Complexity science, also called complex systems science, studies how a large collection of components – locally interacting with each other at small scales – can spontaneously self-organize to exhibit non-trivial global structures and behaviors at larger scales, often without external intervention, central authorities or leaders. The properties of the collection may not be understood or predicted from the full knowledge of its constituents alone. Such a collection is called a complex system and it requires new mathematical frameworks and scientific methodologies for its investigation.
Here are a few things you should know about complex systems,
result of a worldwide collaborative effort from leading experts, practitioners and students in the field.
Lee Smolin has a radical idea for how to understand an object with no exterior: Imagine it built bit-by-bit from relationships between events.
• The dynamics of frequency-rank relations in six languages is analyzed.
• Acceptable agreement is found for the quenched rank frequency data of these languages.
• This approach might find applications in other ranked systems, such as sports.
Rank-frequency distribution of natural languages: A difference of probabilities approach
Germinal Cocho, Rosalío F. Rodríguez, Sergio Sánchez, Jorge Flores, Carlos Pineda, Carlos Gershenson
Physica A: Statistical Mechanics and its Applications
Volume 532, 15 October 2019, 121795
We introduce five measures describing the system-wide behaviour of complex ecological systems. Within an information-theoretic framework, these measures account for changes in both species diversity and total biomass to describe (i) overall system change, (ii) sustainability to external pressure, (iii) shift from a baseline state and two types of resilience: (iv) ability to recover from local pressures and (v) overall potential to return to a baseline state. We apply these measures to study the behaviour of three computer models: a large 59-functional groups complex ecological model (Ecopath with Ecosim) of north Western Australia undergoing internal dynamics, a smaller 6-group coral reef model subjected to various combinations of single and multiple stressors and a prey–predator model displaying limit cycles. We demonstrate the state-dependency of properties like resilience and sustainability by showing how these measures change in time as a function of internal dynamics and external forcing. Furthermore, we show how our proposed measures can simplify system analysis and monitoring by providing indicators of changes in system behaviour, sustainability, and resilience.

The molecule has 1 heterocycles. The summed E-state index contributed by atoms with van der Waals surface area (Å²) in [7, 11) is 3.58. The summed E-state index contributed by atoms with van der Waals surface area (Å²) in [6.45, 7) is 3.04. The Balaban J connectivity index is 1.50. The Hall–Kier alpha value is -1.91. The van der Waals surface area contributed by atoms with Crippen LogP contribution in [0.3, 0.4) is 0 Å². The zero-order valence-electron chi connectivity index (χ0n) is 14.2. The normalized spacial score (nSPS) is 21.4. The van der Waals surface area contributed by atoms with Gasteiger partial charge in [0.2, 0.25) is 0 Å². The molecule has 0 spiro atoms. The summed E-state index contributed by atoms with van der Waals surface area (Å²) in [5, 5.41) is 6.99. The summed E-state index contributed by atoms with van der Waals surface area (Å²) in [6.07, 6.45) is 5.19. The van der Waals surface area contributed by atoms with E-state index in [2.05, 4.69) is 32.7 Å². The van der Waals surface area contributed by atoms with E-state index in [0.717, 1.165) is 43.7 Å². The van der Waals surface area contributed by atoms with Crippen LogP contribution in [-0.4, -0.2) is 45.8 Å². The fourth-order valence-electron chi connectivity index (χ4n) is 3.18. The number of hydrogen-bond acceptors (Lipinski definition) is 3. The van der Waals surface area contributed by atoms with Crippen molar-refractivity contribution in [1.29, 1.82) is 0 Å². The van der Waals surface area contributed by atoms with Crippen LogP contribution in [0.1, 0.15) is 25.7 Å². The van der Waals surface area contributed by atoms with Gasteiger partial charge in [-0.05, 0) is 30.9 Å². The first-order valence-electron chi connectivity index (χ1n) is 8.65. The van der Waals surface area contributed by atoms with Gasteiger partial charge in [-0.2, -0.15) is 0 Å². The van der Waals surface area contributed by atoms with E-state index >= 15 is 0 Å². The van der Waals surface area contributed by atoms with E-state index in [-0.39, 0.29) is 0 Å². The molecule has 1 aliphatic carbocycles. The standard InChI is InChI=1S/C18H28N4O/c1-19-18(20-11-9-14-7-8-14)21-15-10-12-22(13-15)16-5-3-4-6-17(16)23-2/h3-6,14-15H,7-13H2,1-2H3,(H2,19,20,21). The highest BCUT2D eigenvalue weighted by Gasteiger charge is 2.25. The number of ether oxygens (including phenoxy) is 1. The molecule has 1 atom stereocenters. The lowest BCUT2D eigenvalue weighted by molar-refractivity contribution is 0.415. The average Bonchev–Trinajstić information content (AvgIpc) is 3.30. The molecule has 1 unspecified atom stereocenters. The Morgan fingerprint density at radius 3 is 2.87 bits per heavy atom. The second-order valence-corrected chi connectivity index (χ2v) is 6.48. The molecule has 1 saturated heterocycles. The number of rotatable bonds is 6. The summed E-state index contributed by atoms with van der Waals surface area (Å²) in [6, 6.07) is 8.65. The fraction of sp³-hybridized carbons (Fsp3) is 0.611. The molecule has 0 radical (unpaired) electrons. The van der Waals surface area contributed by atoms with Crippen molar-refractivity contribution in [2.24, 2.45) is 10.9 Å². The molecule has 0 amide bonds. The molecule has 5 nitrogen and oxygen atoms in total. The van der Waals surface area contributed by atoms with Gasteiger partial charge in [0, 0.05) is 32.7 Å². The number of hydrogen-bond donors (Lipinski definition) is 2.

Information-theoretic measures of ecosystem change, sustainability, and resilience
Fabio Boschetti Karine Prunera Mathew A Vanderklift Damian P Thomson Russell C Babcock Christopher Doropoulos Anna Cresswell Hector Lozano-Montes
ICES Journal of Marine Science, fsz105
We review the concept of ecosystem resilience in its relation to ecosystem integrity from an information theory approach. We summarize the literature on the subject identifying three main narratives: ecosystem properties that enable them to be more resilient; ecosystem response to perturbations; and complexity. We also include original ideas with theoretical and quantitative developments with application examples. The main contribution is a new way to rethink resilience, that is mathematically formal and easy to evaluate heuristically in real-world applications: ecosystem antifragility. An ecosystem is antifragile if it benefits from environmental variability. Antifragility therefore goes beyond robustness or resilience because while resilient/robust systems are merely perturbation-resistant, antifragile structures not only withstand stress but also benefit from it.
Equihua Zamora M, Espinosa M, Gershenson C, López-Corona O, Munguia M, Pérez-Maqueo O, Ramírez-Carrillo E. 2019. Ecosystem antifragility: Beyond integrity and resilience. PeerJ Preprints 7:e27813v1